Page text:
Spring into Safety on Your Bicycle

Next week is Bike to School Day! Biking and warm weather reminds us that summer is almost here. Summer brings many opportunities for us to get outside and play outdoors. Riding bikes around the neighborhood, chasing down the ice-cream truck, playing on the playground. These are all activities we love to do, and it is even more important that they are done so safely.

It is a joyful time for children, but what steps can we take to keep it that way? By being safe!

As parents it is important to equip your children with the knowledge to practice safer habits. One large cause for injuries are bicycle accidents. To put into perspective how prevalent they are, nearly 500,000 people go to the hospital every year for injuries related to a bicycle crash. Do not let these numbers scare you, but rather encourage you to practice safe habits, and with a few tips you can be much safer!

Let’s start with the biggest tips for bicycle safety:

  • Helmets: It is found that 75% of bicycle-related fatalities amongst children could have been avoided, if there were use of a helmet. Not only is it important to wear one, but it is also important that the helmet is being worn correctly.
  • Be Visible: It is no surprise that cars are much larger than bikes, and therefore easier to see. Bicyclists on the other hand, may be much harder to spot. To try and combat this issue, have children avoid riding at nighttime, and if they do, have them wear bright or reflective clothing to increase visibility. Front white and rear red lights are required on bicycles by law and are an important additions to see and be seen.
  • Signaling: In cars we use turn signals, we have break lights, and other features to let other cars know our next move. When biking it is just as important to have these features, so take the time to learn hand signaling. Creating an understanding between drivers and bicyclists can lower the number of accidents. Learning these hand signals with your family can be a fun activity, give it a go!

Check out these simple bicyclist signals!

Enjoying summer and creating new memories are important parts of childhood and practicing safe habits can only make it better. Taking the time to discuss these simple habits with your children can decrease risk of injury and increase their ability to make fun and safe memories.

Prevent Accidental Poisonings in Your Home

Where do you store your medicine, cleaning supplies, or items such as bug spray? If you are like most of us, you may have said in a cabinet or under the sink. Storing items such as these may not seem to be a big deal, however, incorrectly storing these items could put your children at serious risk for accidental poisoning. It only takes a bit of time and effort to drastically decrease the chances of this happening.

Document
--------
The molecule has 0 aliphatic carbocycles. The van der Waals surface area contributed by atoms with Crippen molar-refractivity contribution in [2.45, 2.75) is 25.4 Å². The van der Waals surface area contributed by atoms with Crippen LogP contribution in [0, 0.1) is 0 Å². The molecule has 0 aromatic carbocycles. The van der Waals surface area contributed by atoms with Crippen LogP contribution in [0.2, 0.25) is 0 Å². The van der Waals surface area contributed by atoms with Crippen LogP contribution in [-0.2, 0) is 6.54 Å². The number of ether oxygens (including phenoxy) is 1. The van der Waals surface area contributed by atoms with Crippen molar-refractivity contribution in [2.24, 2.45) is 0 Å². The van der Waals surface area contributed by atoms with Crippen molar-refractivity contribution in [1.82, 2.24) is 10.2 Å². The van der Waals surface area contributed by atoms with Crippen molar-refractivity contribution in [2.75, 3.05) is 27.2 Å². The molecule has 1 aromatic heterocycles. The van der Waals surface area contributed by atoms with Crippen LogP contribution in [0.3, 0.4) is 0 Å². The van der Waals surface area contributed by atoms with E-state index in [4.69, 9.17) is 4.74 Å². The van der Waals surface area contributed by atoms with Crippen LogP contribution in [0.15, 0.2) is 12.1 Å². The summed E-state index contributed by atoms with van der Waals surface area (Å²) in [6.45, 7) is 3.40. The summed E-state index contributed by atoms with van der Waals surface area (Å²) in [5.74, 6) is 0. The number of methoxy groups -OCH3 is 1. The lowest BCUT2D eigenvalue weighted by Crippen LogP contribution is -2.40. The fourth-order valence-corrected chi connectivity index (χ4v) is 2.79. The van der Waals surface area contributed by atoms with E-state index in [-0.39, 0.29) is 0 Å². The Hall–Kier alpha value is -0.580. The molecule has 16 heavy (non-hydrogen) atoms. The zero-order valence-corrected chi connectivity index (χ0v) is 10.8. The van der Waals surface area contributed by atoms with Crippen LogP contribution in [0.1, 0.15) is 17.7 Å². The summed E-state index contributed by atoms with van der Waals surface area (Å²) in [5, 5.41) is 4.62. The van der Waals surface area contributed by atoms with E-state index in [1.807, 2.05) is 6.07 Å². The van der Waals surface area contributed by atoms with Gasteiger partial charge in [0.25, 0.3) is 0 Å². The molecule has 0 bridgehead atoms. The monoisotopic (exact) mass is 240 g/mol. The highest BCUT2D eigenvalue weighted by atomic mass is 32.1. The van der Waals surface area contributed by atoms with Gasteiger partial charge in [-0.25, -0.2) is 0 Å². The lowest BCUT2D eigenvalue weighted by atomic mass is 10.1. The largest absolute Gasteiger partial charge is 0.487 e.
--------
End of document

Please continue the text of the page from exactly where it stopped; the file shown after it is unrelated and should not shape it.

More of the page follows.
Let’s take a look at a few statistics according to the American Association of Poison Control Centers.

  • 91% of poisonings take place at home.
  • Poisoning is the leading cause of injury-related death in America.
  • The exposure to cleaning products we typically store within the home is the second leading cause of poisoning in children.

Although these thoughts and numbers may pose as fear-invoking, you can easily make changes to where you store potentially harmful items. Storing harmful items in areas that are out of reach to children can lower the risk of poisoning. There is a common misconception that “storing” the medicines you may not take on a regular basis is enough, but it is important to do the same with medicines you take frequently. Let’s go over simple, yet effective ways to protect your children from accidental poisonings.

  1. Keep all medicine out of the sight or access of children, even if it is something you take daily. Children are inquisitive and will get into items such as medications if it is within their reach.
  2. Child-proof areas that you may store your cleaning supplies, or medications. Items such as safety cabinet locks can prevent children from gaining access to these items or try storing them out of sight and out of reach.
  3. Buy items with child-resistant packaging when you can. If medication bottles or cleaning supplies are not child-resistant, it is crucial to store these items both out of sight and out of access.
  4. Use alarms to keep track of medication intake. Instead of leaving medications on counters or surfaces that children can get to, set alarms to remind yourself when to take the medication.
  5. Keep and list the Poison Help number in your phone and home for yourself and caregivers: 1-800-222-1222. There are 24-hour services provided to help you with poison related questions, emergencies, and overall medicine safety.

It may not be possible to entirely eliminate the chance of accidental poisoning, but it is possible to take steps to decrease the risk of this happening. Being more aware and taking preventative steps to eliminate access to medications or cleaning supplies can heighten your child’s at home safety. Take a look at these links for more resources on this topic.

https://www.safekids.org/checklist/medication-safety-checklist

https://www.safekids.org/tip/parent-medication-tip-card-pdf

Winter Sports Safety

With winter at its peak and the chance to enjoy a few more weeks of the winter sports activities it has to offer, it could be time to ask, what are your favorite winter sports to engage in? It may be sledding, skiing, ice skating, or perhaps even hockey. Although these sports present us with excitement and the ability to try new activities, it is important that we remain aware of the need for safety while doing so.